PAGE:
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Tag Archives: letters

found poem: letter-writers

found poem: in a vivid Dawn

found poem: poetry

found poem: the leaves

found poem: assembly

found poem: versed

found poem: epistolary

found poem: THE MEANING

found poem: and how

found poem: translator

found poem: rolling

found poem: a dream

found poem: the garden

found poem: I am writing

found poem: alphabets

found poem: THE LETTER




LRK to DAK in SBAs I search to understand myself through the evidence of my childhood, I rely on scraps of memory, old photographs and a few pieces of early artwork. While each is revealing in its own way, I’m never entirely certain of the truth — whether I’m seeing something real or simply what I want or expect to see.

I don’t know how often my father wrote to my mother during the months she lived in Santa Barbara, or whether she wrote back to him. But from that time, when I was 3, this letter survives.

My father recounts in some detail our dinner with cousins, then writes,

“I made a remark to Ida [my babysitter] yesterday that Judy’s hair was getting pretty long. Well, our Tootsl [one of my father’s many nicknames for me] picked it up & wouldn’t let me rest last night until I had given her a haircut — which didn’t turn out too [word missing] at all and was well worth saving $1.25.

“She said to me tonight, ‘Why is Mommy staying in Santa Barbara?’ I said, ‘So Mommy will get strong & healthy & we’ll have much fun together.’ She asked, ‘D’you mean that Mommy won’t have to eat in bed any more?’ which, I think, is pretty sound observation.”

It’s a rare glimpse into my young self, not as remembered, but as observed: trying to understand my mother’s absence and make sure not to displease my father by having hair that was too long. Between my parents, it was easy chat about the day’s events; for me, it is in some way the kernel of my story.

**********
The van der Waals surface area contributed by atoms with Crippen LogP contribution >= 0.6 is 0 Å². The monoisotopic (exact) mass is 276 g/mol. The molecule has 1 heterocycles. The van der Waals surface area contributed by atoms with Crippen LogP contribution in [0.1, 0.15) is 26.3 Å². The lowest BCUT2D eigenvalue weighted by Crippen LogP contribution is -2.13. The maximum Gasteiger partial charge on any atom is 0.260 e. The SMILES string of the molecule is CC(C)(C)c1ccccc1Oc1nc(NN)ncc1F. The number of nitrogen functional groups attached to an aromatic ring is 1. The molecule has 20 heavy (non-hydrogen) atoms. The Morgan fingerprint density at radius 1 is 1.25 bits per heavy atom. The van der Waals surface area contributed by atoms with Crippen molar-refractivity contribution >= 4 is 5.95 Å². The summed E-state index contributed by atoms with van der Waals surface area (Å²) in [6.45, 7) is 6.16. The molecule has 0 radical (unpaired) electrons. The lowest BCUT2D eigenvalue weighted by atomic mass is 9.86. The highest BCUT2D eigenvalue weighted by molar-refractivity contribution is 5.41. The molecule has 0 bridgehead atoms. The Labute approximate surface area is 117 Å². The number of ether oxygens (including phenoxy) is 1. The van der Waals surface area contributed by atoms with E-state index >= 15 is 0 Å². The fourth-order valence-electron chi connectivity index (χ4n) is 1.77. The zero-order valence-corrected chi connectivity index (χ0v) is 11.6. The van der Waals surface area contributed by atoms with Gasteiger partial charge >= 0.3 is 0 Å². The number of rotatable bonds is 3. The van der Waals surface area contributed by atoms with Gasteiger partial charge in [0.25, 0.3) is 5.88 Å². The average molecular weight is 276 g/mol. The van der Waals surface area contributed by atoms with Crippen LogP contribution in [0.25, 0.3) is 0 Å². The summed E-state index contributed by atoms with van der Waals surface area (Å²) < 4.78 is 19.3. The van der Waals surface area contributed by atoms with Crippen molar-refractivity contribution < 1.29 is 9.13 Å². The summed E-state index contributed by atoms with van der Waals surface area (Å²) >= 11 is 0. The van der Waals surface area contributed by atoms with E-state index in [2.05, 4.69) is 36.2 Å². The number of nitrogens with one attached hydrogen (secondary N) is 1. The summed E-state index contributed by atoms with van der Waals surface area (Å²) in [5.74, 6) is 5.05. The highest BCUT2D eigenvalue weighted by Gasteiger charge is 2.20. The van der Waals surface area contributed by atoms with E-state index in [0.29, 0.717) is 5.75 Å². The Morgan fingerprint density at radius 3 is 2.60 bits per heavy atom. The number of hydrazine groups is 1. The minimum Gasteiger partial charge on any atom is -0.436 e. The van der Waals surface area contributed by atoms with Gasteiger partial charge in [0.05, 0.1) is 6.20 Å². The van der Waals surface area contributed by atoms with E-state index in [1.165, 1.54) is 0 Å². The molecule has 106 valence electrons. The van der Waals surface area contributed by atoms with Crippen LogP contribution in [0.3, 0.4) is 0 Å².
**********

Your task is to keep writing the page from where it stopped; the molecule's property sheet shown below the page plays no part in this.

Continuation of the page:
tea leaves…

jik age 6 to DAK side 1

jik age 6 to DAK side 2

jik age 6 to DAK envelopeMuch has been thrown away, but over the years my father, my mother and I each made decisions about things that would be kept. This letter, which I wrote at age 6, was in a folder my father labeled “Treasures.”

I read it like tea leaves: the chaos of a rare rainy day in Los Angeles, the sudden rainbow, the two names with their inverted letters — Jan, the girl I envied, the girl I wanted to be, from earliest school days, and Julie, my best friend.

And the letter itself: the formality of Dear Mother (had her long absence when I was 3 and 4 changed her from Mommy and tucked a wedge of caution or suspicion into our relationship ever after?), the surprise of the quite-adult suppose, the unfinished because you, the picture of my red-headed mother in a fancy dress walking a green dog.

The letter covers both sides of a sheet of newsprint and another sheet has been folded in 6-year-old fashion into an envelope, with a liberal application of Scotch tape, and addressed in ballpoint pen, each letter carefully inscribed twice over.

So much is unknown. Sentences unfinished. Wrong-headed suppositions. But as my friends will attest, I still sign my letters xoxo and I can’t resist a green dog.

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